Archive for September, 2008

A Management Approach to High-Production Sustainable Agriculture.

Thursday, September 25th, 2008

Sometimes it can be interesting to chart the birth of an idea. During the preliminaries to a seminar series with American author / consultant, Gary Zimmer, I inadvertently cast myself in the role of training provider, facilitating Farmbis refunds for seminar patrons. This seemingly simple process evolved into a marathon, comprising hundreds of working hours negotiating the difficult terrain surrounding six separate State Government agencies and satisfying their varying requirements. There are often unanticipated benefits from the most tedious of exercises, and in this case I was forced to consider our approach in a different light to help qualify for the subsidy. (more…)

The Nutri-Tech Triple 10™ Range

Wednesday, September 24th, 2008

Market leaders in sustainable agriculture, Nutri-Tech Solutions, have allocated substantial research funds to the development of a revolutionary, new breed of liquid fertilisers. The Nutri-Tech Triple Ten™ range combines the best of conventional inputs with cutting-edge organics, to provide a unique high-production option for both fruit and vegetable producers and broadacre farmers. A base formulation has been appropriately modified to produce a crop-specific range, which now includes individual blends for a wide variety of different crops, ranging from avocados to zucchinis. Triple Ten™ is a breakthrough in liquid nutrition. (more…)

Milestones in Agriculture

Friday, September 19th, 2008

In the mid 19th century, German chemist, Justus von Liebig, later dubbed “the father of chemical agriculture”, analysed the ashes of a plant and deduced that, as the major elements present were nitrogen, phosphorus and potassium (The N-P-K of modern agriculture), then these must be the principle elements required for plant growth. Before von Liebig’s discovery it was believed that humus was the major source of nourishment for plant growth. Von Liebig attacked the humus theory vehemently and was able to successfully convince European academics that his simplistic three-element nutrition plan was the “one true way” for any rational scientific community. Von Liebig’s “Chemistry in its Application to Agriculture” was to have such an impact that it still stands as the turning point, where scientific agriculture jettisoned the concept of working with natural processes and cycles, in favour of planned intervention and man-made solutions. Big business, as could be expected, was never far from the state-of-play. (more…)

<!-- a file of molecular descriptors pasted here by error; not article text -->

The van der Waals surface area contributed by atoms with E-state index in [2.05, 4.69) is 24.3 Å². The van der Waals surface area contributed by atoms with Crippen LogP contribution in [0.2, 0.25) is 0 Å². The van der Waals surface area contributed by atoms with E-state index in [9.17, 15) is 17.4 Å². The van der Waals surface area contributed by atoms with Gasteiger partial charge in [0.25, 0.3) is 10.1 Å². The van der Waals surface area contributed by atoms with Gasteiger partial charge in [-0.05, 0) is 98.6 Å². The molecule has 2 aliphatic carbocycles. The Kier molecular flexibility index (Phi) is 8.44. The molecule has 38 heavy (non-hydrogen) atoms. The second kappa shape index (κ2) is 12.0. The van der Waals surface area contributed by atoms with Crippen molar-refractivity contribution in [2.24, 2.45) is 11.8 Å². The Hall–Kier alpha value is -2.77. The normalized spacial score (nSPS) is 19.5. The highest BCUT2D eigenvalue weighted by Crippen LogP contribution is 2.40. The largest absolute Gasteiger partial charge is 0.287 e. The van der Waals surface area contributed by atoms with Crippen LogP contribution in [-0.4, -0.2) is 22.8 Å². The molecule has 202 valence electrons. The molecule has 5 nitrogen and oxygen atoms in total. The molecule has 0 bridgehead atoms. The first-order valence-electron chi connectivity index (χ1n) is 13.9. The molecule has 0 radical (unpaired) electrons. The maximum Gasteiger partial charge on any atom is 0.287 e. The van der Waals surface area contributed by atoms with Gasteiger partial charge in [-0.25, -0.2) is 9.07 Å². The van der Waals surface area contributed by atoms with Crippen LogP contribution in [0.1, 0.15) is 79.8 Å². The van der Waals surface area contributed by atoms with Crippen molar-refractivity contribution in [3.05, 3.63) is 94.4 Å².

Trace Element Essentials

Friday, September 19th, 2008

This article focuses on trace elements. Iron, zinc, copper, manganese, boron, molybdenum and cobalt will be covered in depth. The interrelationship between these elements will be considered, as will their respective functions, the conditions creating deficiencies and the symptoms of these deficiencies. The best sources of each trace element will also be listed. (more…)

Founding Fathers – Ream’s Dream

Friday, September 19th, 2008